Effect of Body Temperature on Brain Edema and Encephalopathy in the Rat After Hepatic Devascularization

Peter Traber, Mauro DalCanto, Daniel Ganger, Andres T. Blei*

*Corresponding author for this work

Research output: Contribution to journalArticlepeer-review


Brain edema is a fatal complication of fulminant hepatic failure and its pathogenesis remains unclear. To determine its presence in a model of ischemic hepatic failure, rats were subjected to a portacaval anastomosis followed by hepatic artery ligation. Brain water was measured using the sensitive gravimetric method. Preliminary studies revealed marked hypothermia in devascularized animals kept at room temperature (26.9° ± 2.8°C). An additional group of devascularized rats was kept in an incubator. As expected for hypothermia, such animals had a lower arterial pressure and heart rate; the duration of encephalopathy was markedly prolonged. Water content of the cortical gray matter was only increased in normothermic devascularized rats: 80.14% ± 0.31%, normal; 80.06% ± 0.22%, portacaval shunt only; 80.42% ± 0.26%, devascularized at room temperature; 81.29% ± 0.38%, devascularized at controlled temperature (p < 0.001). Such differences could not be detected using the dry-weight technique in whole cerebral hemispheres. Astrocyte changes in the cortical gray matter were noted in both edematous and nonedematous devascularized groups, coupled with the presence of vesicles containing horseradish peroxidase in the endothelial capillary cell. This suggests that in this model, brain edema may be due to both a cytotoxic mechanism and changes in the permeability of the blood-brain barrier. Future studies with this widely used model will require strict control of temperature to allow interpretation of experimental results. A therapeutic role for hypothermia in the management of brain edema deserves further attention.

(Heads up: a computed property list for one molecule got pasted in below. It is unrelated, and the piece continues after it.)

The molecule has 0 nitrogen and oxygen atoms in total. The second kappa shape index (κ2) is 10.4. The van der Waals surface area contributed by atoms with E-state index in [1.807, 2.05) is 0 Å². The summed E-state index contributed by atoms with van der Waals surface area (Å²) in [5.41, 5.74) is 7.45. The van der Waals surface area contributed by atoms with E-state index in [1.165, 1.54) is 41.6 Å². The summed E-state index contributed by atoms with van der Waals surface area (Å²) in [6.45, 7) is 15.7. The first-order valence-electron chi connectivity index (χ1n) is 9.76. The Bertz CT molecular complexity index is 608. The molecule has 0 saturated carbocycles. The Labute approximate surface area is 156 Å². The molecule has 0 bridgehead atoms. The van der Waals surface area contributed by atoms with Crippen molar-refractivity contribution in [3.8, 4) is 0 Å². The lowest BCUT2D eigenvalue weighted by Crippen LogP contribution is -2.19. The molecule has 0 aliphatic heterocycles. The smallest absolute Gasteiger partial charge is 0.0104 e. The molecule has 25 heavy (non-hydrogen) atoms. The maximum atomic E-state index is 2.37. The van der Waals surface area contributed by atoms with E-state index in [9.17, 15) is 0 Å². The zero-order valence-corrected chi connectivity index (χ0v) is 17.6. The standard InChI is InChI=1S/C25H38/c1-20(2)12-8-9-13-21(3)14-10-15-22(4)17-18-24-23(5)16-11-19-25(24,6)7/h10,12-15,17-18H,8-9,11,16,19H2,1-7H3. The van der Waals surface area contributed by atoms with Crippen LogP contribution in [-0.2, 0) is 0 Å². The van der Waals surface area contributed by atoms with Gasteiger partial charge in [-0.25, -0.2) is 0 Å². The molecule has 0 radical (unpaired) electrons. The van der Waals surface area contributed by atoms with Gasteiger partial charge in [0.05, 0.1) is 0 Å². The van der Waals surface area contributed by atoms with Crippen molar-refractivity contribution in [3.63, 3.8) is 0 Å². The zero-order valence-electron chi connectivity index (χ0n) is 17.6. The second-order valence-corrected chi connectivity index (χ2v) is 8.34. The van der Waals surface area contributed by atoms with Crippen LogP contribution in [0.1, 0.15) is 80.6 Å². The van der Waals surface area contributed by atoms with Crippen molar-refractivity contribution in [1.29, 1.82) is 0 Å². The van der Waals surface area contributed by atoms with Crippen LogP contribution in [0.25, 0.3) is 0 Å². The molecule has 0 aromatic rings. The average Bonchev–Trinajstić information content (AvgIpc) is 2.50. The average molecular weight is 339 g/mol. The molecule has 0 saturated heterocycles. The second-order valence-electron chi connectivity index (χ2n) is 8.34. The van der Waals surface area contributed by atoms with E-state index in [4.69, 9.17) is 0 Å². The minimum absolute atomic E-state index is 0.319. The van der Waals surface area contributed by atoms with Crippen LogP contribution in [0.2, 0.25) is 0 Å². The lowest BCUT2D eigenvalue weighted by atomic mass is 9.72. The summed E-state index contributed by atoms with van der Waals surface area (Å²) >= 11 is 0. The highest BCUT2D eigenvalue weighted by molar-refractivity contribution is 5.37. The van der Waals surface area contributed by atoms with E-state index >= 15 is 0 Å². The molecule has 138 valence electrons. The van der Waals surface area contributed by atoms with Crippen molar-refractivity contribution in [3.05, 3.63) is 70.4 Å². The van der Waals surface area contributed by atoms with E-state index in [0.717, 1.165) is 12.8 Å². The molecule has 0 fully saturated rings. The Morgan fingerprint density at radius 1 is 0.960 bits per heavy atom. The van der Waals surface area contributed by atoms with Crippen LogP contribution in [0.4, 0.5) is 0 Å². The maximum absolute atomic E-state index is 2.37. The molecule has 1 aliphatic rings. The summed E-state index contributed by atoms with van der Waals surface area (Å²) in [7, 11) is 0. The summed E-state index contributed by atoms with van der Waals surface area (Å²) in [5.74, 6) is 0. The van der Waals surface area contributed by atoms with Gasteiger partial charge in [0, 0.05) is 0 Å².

Original languageEnglish (US)
Pages (from-to)885-891
Number of pages7
Issue number2
StatePublished - Jan 1 1989


  • BBB
  • FHF
  • blood-brain barrier
  • fulminant hepatic failure

ASJC Scopus subject areas

  • Gastroenterology


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